The 2023 federal budget saw the Liberals hike up their spending plans and devote loads of attention to affordability concerns, but experts are unconvinced the proposals will make a dent on the funds of on a regular basis Canadians, nor the country’s economic trajectory.
Economists had told Global News that Finance Minister Chrystia Freeland was in a tricky spot heading into the 2023 budget, the second of the Liberals’ current minority mandate.
Canadians have struggled to make ends meet for months amid cooling but still-high inflation and rapidly rising rates of interest. Yet with a slowing economy and possible recession on the horizon, the federal government was also tasked with keeping some funds in reserve to avoid overspending and re-stimulating inflation.
Freeland said Tuesday that the 2023 budget shows “fiscal restraint” while also delivering “targeted inflation relief to those that need it most.”
But Pamela George, a financial literacy counsellor who works with women, says the 2023 spending plan is “subpar” from an affordability lens.
“It’s nothing to jot down home about. I’m not shouting and celebrating anything,” says the Ottawa-based founding father of Sand Dollar Financial Literacy Counselling.
Measures within the budget just like the so-called grocery rebate, which tops up the GST rebate with a median of $467 to a family of 4 and $234 to a single Canadian, don’t go far enough to offset rapid rises in the fee of food, mortgage rates and rent that George says her clients are struggling to maintain pace with.
While she acknowledges that “every dollar counts,” she tells Global News that the rebate won’t help Canadians “in a way that’s meaningful.”
Alongside the grocery rebate within the budget were pledges to crack down on “junk fees” — extra costs tacked onto concert tickets, airfare or food deliveries before checkout — in addition to proposals for tax changes to assist low-income households and to introduce a code of conduct to direct lenders to assist Canadians with ballooning mortgage costs.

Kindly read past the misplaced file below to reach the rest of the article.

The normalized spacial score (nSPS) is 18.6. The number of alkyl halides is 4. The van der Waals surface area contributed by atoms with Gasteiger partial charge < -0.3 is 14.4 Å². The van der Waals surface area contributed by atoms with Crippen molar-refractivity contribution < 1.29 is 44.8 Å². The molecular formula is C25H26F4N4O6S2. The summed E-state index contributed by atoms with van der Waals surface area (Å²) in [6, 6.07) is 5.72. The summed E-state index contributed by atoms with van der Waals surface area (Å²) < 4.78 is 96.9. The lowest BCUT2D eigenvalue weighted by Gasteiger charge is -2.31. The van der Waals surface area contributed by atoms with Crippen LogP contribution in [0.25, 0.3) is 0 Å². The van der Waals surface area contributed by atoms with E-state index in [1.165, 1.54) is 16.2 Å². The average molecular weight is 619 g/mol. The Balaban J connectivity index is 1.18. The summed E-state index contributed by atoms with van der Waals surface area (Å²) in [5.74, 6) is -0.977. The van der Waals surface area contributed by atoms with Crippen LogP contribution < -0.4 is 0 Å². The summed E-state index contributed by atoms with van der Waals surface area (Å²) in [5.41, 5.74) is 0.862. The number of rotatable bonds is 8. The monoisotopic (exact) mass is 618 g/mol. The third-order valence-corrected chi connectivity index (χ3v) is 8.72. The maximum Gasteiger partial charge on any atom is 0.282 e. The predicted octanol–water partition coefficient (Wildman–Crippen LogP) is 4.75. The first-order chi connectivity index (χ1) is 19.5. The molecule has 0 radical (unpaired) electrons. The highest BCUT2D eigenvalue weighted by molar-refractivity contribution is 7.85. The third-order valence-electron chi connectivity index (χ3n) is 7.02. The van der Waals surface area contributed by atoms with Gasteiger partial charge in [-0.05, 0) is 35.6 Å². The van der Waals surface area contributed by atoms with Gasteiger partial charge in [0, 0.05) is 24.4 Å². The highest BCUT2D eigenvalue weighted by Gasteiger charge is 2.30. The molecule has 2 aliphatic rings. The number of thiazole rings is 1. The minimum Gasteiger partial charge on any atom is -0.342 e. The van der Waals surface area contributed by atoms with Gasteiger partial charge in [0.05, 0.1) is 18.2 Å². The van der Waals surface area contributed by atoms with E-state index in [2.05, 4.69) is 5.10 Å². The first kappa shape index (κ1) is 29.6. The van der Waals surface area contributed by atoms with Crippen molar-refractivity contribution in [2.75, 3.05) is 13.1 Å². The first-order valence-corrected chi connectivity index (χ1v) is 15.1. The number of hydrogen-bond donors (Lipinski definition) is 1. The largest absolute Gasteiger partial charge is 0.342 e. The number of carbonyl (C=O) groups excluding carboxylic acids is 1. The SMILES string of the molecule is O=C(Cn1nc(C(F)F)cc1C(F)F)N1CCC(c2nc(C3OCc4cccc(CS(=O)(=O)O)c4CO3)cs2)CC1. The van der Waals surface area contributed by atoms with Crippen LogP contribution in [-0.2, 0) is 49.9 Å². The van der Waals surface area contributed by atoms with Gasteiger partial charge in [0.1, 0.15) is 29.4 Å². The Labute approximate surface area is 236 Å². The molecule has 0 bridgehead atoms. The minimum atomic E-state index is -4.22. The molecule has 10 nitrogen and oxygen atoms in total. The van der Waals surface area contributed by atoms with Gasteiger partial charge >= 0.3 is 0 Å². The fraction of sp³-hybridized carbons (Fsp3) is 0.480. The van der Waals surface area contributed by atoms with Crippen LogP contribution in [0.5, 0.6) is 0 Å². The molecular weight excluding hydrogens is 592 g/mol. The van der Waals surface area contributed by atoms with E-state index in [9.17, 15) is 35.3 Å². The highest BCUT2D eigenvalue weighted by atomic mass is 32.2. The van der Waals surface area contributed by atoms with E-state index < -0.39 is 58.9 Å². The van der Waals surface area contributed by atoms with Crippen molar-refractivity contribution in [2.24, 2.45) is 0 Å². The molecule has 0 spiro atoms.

But George says she hoped to see more “solid stuff” within the budget and fewer guarantees for changes to return.
“After I hear things like, ‘we’re going to do that,’ or ‘we’re looking into this,’ I just feel it’s stalling,” she says.
Global News asked Canadians to jot down in with their impressions of whether the 2023 budget would help with their affordability challenges.
Amongst responses received via email, many expressed a typical thread of disappointment in a scarcity of recent support for seniors and people living with disabilities.
George says that amongst her senior clients, there was little optimism that federal support would rescue them from their affordability concerns. She says seniors are more often finding ways to spice up their incomes themselves, for instance by renting out a room of their homes or getting regular boosts from relations.
“Seniors have needed to resort to finding a strategy to make things work for themselves,” she says.
The budget also sought to crack down on predatory lending and payday loans, limiting how high of rates of interest these services can offer and capping charges at $14 per $100 borrowed.
Much of George’s work involves helping clients escape the cycle of debt created after they took out a payday loan in a time of desperation, corresponding to the beginning of the COVID-19 pandemic. She doesn’t think the federal government’s technique to limit future vulnerabilities on this space will help her clients who’ve been stuck attempting to repay loans with exorbitant rates of interest for years.
“I actually have clients with payday loans and this isn’t any light at the tip of the tunnel for them,” she says.
Alicia MacDonald, an economist with Deloitte Canada, says that outside of the grocery rebate and just a few “small initiatives,” the budget was lacking in affordability measures, despite how widely the concerns were discussed heading into the budget.
“Given the inflationary pressures that we now have been experiencing, it will have been nice to see a bit more targeted measures on the affordability side,” she says.
The federal government was under heavy scrutiny heading into the budget to avoid stimulating the economy by giving an excessive amount of direct support to Canadians and inadvertently driving spending and inflation higher all once more.
Yet the federal government had spending priorities to fulfill tied to its supply-and-confidence agreement with the Recent Democrats. NDP Leader Jagmeet Singh said he was “proud” the party had “forced” the Liberals to the table on measures corresponding to expanding dental care.
Ottawa’s 2023 budget projects more deficits coming over the following five years, compared with the fiscal position outlined in the autumn economic statement that saw the federal government’s books returning to balance in the identical timeframe.